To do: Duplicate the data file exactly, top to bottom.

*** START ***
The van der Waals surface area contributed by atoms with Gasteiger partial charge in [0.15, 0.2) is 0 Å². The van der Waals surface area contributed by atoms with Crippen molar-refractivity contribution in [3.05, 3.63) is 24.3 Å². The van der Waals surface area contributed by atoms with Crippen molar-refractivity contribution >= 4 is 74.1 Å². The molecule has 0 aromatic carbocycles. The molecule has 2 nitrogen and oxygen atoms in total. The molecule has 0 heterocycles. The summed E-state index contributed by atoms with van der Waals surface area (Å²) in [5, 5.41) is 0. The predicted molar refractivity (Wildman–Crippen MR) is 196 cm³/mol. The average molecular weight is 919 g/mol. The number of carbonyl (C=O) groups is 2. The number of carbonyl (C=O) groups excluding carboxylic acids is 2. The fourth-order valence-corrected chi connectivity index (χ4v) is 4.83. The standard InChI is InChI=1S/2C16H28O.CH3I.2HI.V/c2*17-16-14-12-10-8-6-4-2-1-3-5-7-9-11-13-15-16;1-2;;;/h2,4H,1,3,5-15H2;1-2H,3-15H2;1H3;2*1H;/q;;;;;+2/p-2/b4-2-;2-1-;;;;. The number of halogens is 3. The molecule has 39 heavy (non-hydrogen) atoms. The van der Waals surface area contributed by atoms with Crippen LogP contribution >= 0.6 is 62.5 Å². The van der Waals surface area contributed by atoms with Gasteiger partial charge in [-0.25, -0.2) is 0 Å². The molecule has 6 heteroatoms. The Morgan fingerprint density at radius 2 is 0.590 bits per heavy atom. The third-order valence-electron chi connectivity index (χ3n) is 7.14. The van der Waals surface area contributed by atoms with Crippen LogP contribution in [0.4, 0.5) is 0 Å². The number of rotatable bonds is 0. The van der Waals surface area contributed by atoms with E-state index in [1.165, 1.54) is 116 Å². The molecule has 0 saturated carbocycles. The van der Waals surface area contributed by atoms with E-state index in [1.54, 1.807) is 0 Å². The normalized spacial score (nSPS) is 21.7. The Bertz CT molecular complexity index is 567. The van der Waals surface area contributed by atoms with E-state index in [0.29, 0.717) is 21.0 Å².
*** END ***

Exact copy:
The van der Waals surface area contributed by atoms with Gasteiger partial charge in [0.15, 0.2) is 0 Å². The van der Waals surface area contributed by atoms with Crippen molar-refractivity contribution in [3.05, 3.63) is 24.3 Å². The van der Waals surface area contributed by atoms with Crippen molar-refractivity contribution >= 4 is 74.1 Å². The molecule has 0 aromatic carbocycles. The molecule has 2 nitrogen and oxygen atoms in total. The molecule has 0 heterocycles. The summed E-state index contributed by atoms with van der Waals surface area (Å²) in [5, 5.41) is 0. The predicted molar refractivity (Wildman–Crippen MR) is 196 cm³/mol. The average molecular weight is 919 g/mol. The number of carbonyl (C=O) groups is 2. The number of carbonyl (C=O) groups excluding carboxylic acids is 2. The fourth-order valence-corrected chi connectivity index (χ4v) is 4.83. The standard InChI is InChI=1S/2C16H28O.CH3I.2HI.V/c2*17-16-14-12-10-8-6-4-2-1-3-5-7-9-11-13-15-16;1-2;;;/h2,4H,1,3,5-15H2;1-2H,3-15H2;1H3;2*1H;/q;;;;;+2/p-2/b4-2-;2-1-;;;;. The number of halogens is 3. The molecule has 39 heavy (non-hydrogen) atoms. The van der Waals surface area contributed by atoms with Crippen LogP contribution >= 0.6 is 62.5 Å². The van der Waals surface area contributed by atoms with Gasteiger partial charge in [-0.25, -0.2) is 0 Å². The molecule has 6 heteroatoms. The Morgan fingerprint density at radius 2 is 0.590 bits per heavy atom. The third-order valence-electron chi connectivity index (χ3n) is 7.14. The van der Waals surface area contributed by atoms with Crippen LogP contribution in [0.4, 0.5) is 0 Å². The number of rotatable bonds is 0. The van der Waals surface area contributed by atoms with E-state index in [1.165, 1.54) is 116 Å². The molecule has 0 saturated carbocycles. The van der Waals surface area contributed by atoms with E-state index in [1.54, 1.807) is 0 Å². The normalized spacial score (nSPS) is 21.7. The Bertz CT molecular complexity index is 567. The van der Waals surface area contributed by atoms with E-state index in [0.29, 0.717) is 21.0 Å².